Awaken the Giant Within, Unfinished

This post may turn out a bit hard to follow. But the idea has so much potential to reduce or eliminate creative blocks, if it works like I think it will, that it could revolutionize the way producers (and writers, and painters, and designers) do their jobs. Unfortunately it is a new and incomplete thought, so my only option is to brain dump and hope for the best. It might come back to me later in a more complete form.

If the idea in this post seems like it would be useful to you in its complete form, you can message me questions about why I think this or wrote that. That will help me understand the idea better.

Recently, I picked up Tony Robbins’s national bestseller, “Awaken the Giant Within”. This book is a great read for anyone who wants to improve their lives. I am getting some of that benefit too, but in my case, I am reading to learn a better understanding of persuasion. With my background, I see a world in the text that is completely invisible to you.

I only just finished chapter 3, “The Force That Shapes Your Life,” which is about how emotions drive behavior. When you imagine that either the action or the outcome (or both) will be rewarding, your body moves towards it on its own. Likewise, you move away from painful things. Robbins reteaches us (since most of us knew this power when we were young, but have been trained out of it over time) that we can choose how we feel about things, associating different feelings with different outcomes, thus rewiring our behavior.

I was driving in my car through a tunnel when the idea hit me. I have often had the experience of sitting in front of my computer, sometimes for an hour on end, wondering what the hell to do next in my dance track. A wealth of possibilities and damn it, none of them come to me. Frustration or despair mounts until I give up and quit.

In The Force That Shapes Us, Robbins teaches us to imagine the outcome you want, and the rewarding feeling you will get from achieving that outcome. Want to brush your teeth every day? Imagine avoiding the pain of tooth decay, and gaining the feeling of fresh breath. Take this idea into the studio.

I have a breakdown open in front of me. There is one instrument laid down and I’m sure I will change it before the track is done. The drop does not exist yet. The drop before the breakdown does not exist yet. I only know what sections of the arrangement are going where. This is the blank canvas all creatives fear. But here comes Robbins.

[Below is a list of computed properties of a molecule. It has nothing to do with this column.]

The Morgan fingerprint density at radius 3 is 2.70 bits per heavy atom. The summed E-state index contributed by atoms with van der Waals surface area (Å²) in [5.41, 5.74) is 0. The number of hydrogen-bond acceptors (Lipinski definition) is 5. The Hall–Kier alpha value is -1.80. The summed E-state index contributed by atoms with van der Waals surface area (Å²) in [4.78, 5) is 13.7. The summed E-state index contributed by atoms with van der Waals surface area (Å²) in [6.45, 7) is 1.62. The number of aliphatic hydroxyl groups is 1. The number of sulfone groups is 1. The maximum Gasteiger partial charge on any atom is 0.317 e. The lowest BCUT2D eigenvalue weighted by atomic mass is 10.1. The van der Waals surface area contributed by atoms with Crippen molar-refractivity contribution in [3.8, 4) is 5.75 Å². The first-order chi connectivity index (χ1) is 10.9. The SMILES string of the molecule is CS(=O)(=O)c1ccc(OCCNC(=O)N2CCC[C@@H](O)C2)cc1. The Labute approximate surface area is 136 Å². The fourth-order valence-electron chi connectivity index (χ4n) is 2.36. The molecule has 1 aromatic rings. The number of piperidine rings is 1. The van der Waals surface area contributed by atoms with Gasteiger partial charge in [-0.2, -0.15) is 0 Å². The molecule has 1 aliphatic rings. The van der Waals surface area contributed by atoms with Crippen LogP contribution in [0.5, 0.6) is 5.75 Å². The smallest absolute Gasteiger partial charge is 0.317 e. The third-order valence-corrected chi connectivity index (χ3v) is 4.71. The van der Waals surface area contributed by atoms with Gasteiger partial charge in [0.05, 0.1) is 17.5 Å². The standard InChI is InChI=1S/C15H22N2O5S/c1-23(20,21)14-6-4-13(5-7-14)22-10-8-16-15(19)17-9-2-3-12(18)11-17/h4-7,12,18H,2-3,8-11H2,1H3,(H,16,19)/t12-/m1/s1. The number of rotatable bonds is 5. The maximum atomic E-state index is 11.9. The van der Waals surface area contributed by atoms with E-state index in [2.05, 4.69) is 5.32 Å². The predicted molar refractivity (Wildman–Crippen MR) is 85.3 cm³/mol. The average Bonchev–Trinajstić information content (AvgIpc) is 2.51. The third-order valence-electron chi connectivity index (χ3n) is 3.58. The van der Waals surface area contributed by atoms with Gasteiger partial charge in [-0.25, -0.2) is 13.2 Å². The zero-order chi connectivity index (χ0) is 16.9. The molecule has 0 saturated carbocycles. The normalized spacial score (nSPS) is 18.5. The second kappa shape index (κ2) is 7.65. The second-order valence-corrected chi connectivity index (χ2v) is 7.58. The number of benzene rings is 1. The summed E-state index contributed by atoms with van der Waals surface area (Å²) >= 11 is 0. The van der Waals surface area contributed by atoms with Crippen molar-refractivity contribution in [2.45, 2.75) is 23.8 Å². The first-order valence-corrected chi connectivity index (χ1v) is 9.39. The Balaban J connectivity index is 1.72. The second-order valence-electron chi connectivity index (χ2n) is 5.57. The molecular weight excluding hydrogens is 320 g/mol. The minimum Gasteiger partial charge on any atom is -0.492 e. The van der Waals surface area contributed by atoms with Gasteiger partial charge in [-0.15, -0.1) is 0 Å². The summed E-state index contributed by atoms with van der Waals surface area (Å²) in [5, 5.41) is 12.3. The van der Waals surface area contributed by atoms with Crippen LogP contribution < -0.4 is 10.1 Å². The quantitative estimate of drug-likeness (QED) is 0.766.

As I was driving down the highway, I decided in my imagination that this particular section will feel “calm”. Then the build after it will have more energy. Now my imagination can work backwards: What can I use to complement the work I already have which contributes to “calm”? If I continue with the first part of the break, I can build until it is “calm” and adding more doesn’t seem to help. Or I can move on to the buildup, and when it feels like the energy is increasing, work backwards to go from “calm” to “tension” (which is probably a matter of making my loops longer the earlier I am in the track).

That last paragraph, after typing it, looks like nothing special. If there is something worth looking at, it’s the process of deciding in your imagination what this part of the arrangement will be like, taking time to imagine the good outcome you get from finishing it, and then using your creativity to bridge the gap between where you are now and a finished track. You notice how I have, in parentheses, a method of moving my imagined track from calm to a state of tension? That came to me as I imagined the rewarding feeling of progress I get from bridging the gap between two parts of an arrangement.

And it is rewarding. You feel good when your creativity is flowing. The feel good flow of creativity is definitely incompatible with the anxious or generally “negative” feeling of creative block.

Another route would be to imagine how you want the person absorbing your track (book, blog post, whatever) to feel, think, understand, when giving your work their attention. Work backwards from there. If you understand your craft, and have a starting point for what this work will be about, ideas should come.

I’m not sure how this idea concludes. How to really apply it. Do you sit in a certain position? There were some sparks while I was driving. I hope for more.

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